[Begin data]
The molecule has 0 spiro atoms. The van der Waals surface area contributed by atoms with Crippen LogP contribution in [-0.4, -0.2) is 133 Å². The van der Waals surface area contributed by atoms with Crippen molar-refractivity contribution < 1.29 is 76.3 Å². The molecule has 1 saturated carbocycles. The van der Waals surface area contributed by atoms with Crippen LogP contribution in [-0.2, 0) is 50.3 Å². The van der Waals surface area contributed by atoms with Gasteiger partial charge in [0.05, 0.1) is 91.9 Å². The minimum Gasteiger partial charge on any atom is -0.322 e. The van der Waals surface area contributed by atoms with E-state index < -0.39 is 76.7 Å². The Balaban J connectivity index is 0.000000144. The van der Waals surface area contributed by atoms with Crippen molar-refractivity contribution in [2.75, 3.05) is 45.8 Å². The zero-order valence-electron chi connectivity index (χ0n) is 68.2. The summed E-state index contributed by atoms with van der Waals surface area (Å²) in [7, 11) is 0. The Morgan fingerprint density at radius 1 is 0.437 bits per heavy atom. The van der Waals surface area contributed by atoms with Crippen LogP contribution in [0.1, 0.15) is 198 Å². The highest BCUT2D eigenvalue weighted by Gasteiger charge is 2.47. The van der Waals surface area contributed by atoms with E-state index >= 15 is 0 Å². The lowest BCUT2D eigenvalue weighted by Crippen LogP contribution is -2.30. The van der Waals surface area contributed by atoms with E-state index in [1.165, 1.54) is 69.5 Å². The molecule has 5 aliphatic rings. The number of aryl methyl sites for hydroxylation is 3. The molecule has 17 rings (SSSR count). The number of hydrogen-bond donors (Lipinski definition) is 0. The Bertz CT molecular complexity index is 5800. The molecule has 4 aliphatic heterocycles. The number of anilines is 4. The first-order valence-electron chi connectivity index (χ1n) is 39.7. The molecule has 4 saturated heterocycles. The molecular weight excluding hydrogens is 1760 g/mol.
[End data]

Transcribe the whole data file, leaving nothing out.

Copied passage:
The molecule has 0 spiro atoms. The van der Waals surface area contributed by atoms with Crippen LogP contribution in [-0.4, -0.2) is 133 Å². The van der Waals surface area contributed by atoms with Crippen molar-refractivity contribution < 1.29 is 76.3 Å². The molecule has 1 saturated carbocycles. The van der Waals surface area contributed by atoms with Crippen LogP contribution in [-0.2, 0) is 50.3 Å². The van der Waals surface area contributed by atoms with Gasteiger partial charge in [0.05, 0.1) is 91.9 Å². The minimum Gasteiger partial charge on any atom is -0.322 e. The van der Waals surface area contributed by atoms with E-state index < -0.39 is 76.7 Å². The Balaban J connectivity index is 0.000000144. The van der Waals surface area contributed by atoms with Crippen molar-refractivity contribution in [2.75, 3.05) is 45.8 Å². The zero-order valence-electron chi connectivity index (χ0n) is 68.2. The summed E-state index contributed by atoms with van der Waals surface area (Å²) in [7, 11) is 0. The Morgan fingerprint density at radius 1 is 0.437 bits per heavy atom. The van der Waals surface area contributed by atoms with Crippen LogP contribution in [0.1, 0.15) is 198 Å². The highest BCUT2D eigenvalue weighted by Gasteiger charge is 2.47. The van der Waals surface area contributed by atoms with E-state index >= 15 is 0 Å². The lowest BCUT2D eigenvalue weighted by Crippen LogP contribution is -2.30. The van der Waals surface area contributed by atoms with E-state index in [1.165, 1.54) is 69.5 Å². The molecule has 5 aliphatic rings. The number of aryl methyl sites for hydroxylation is 3. The molecule has 17 rings (SSSR count). The number of hydrogen-bond donors (Lipinski definition) is 0. The Bertz CT molecular complexity index is 5800. The molecule has 4 aliphatic heterocycles. The number of anilines is 4. The first-order valence-electron chi connectivity index (χ1n) is 39.7. The molecule has 4 saturated heterocycles. The molecular weight excluding hydrogens is 1760 g/mol.